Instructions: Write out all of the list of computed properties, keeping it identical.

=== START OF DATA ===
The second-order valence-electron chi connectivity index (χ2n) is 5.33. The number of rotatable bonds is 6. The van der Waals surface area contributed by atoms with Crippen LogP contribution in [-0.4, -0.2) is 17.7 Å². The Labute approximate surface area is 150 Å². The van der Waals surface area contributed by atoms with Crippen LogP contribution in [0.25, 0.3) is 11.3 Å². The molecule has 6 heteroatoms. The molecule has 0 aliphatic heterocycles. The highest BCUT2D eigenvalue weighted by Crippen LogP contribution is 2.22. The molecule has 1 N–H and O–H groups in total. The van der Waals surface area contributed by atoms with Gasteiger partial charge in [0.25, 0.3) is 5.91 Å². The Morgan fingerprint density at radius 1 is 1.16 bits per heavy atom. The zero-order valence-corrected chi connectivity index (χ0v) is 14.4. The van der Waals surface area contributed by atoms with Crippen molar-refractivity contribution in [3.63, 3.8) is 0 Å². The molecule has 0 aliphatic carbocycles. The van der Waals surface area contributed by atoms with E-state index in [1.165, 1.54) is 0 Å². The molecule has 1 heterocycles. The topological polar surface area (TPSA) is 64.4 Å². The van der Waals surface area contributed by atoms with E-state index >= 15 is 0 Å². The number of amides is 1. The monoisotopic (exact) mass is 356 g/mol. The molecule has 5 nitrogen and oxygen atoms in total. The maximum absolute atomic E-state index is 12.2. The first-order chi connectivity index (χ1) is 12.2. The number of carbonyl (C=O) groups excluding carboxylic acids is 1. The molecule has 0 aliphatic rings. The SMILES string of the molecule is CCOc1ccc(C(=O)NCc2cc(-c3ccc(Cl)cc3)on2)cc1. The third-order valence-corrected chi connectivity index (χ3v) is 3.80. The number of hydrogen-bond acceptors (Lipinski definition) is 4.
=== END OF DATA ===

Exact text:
The second-order valence-electron chi connectivity index (χ2n) is 5.33. The number of rotatable bonds is 6. The van der Waals surface area contributed by atoms with Crippen LogP contribution in [-0.4, -0.2) is 17.7 Å². The Labute approximate surface area is 150 Å². The van der Waals surface area contributed by atoms with Crippen LogP contribution in [0.25, 0.3) is 11.3 Å². The molecule has 6 heteroatoms. The molecule has 0 aliphatic heterocycles. The highest BCUT2D eigenvalue weighted by Crippen LogP contribution is 2.22. The molecule has 1 N–H and O–H groups in total. The van der Waals surface area contributed by atoms with Gasteiger partial charge in [0.25, 0.3) is 5.91 Å². The Morgan fingerprint density at radius 1 is 1.16 bits per heavy atom. The zero-order valence-corrected chi connectivity index (χ0v) is 14.4. The van der Waals surface area contributed by atoms with Crippen molar-refractivity contribution in [3.63, 3.8) is 0 Å². The molecule has 0 aliphatic carbocycles. The van der Waals surface area contributed by atoms with E-state index in [1.165, 1.54) is 0 Å². The molecule has 1 heterocycles. The topological polar surface area (TPSA) is 64.4 Å². The van der Waals surface area contributed by atoms with E-state index >= 15 is 0 Å². The number of amides is 1. The monoisotopic (exact) mass is 356 g/mol. The molecule has 5 nitrogen and oxygen atoms in total. The maximum absolute atomic E-state index is 12.2. The first-order chi connectivity index (χ1) is 12.2. The number of carbonyl (C=O) groups excluding carboxylic acids is 1. The molecule has 0 aliphatic rings. The SMILES string of the molecule is CCOc1ccc(C(=O)NCc2cc(-c3ccc(Cl)cc3)on2)cc1. The third-order valence-corrected chi connectivity index (χ3v) is 3.80. The number of hydrogen-bond acceptors (Lipinski definition) is 4.